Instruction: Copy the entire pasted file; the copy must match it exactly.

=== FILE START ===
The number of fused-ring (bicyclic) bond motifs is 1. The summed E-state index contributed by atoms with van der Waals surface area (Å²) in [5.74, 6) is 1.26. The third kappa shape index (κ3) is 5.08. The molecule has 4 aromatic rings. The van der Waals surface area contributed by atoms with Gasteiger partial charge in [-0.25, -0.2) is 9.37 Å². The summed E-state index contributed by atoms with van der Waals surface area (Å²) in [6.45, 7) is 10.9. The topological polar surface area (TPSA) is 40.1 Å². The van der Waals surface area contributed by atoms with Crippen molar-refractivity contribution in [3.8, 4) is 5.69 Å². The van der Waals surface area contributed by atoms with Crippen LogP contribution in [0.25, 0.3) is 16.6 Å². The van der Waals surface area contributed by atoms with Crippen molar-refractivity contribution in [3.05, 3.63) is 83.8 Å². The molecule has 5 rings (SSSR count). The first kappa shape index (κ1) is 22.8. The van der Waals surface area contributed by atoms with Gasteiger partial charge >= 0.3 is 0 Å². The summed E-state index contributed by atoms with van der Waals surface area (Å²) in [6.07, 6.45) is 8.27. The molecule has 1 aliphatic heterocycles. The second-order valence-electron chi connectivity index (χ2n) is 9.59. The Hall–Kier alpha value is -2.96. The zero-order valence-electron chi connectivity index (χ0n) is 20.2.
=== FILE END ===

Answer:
The number of fused-ring (bicyclic) bond motifs is 1. The summed E-state index contributed by atoms with van der Waals surface area (Å²) in [5.74, 6) is 1.26. The third kappa shape index (κ3) is 5.08. The molecule has 4 aromatic rings. The van der Waals surface area contributed by atoms with Gasteiger partial charge in [-0.25, -0.2) is 9.37 Å². The summed E-state index contributed by atoms with van der Waals surface area (Å²) in [6.45, 7) is 10.9. The topological polar surface area (TPSA) is 40.1 Å². The van der Waals surface area contributed by atoms with Crippen molar-refractivity contribution in [3.8, 4) is 5.69 Å². The van der Waals surface area contributed by atoms with Crippen LogP contribution in [0.25, 0.3) is 16.6 Å². The van der Waals surface area contributed by atoms with Crippen molar-refractivity contribution in [3.05, 3.63) is 83.8 Å². The molecule has 5 rings (SSSR count). The first kappa shape index (κ1) is 22.8. The van der Waals surface area contributed by atoms with Gasteiger partial charge >= 0.3 is 0 Å². The summed E-state index contributed by atoms with van der Waals surface area (Å²) in [6.07, 6.45) is 8.27. The molecule has 1 aliphatic heterocycles. The second-order valence-electron chi connectivity index (χ2n) is 9.59. The Hall–Kier alpha value is -2.96. The zero-order valence-electron chi connectivity index (χ0n) is 20.2.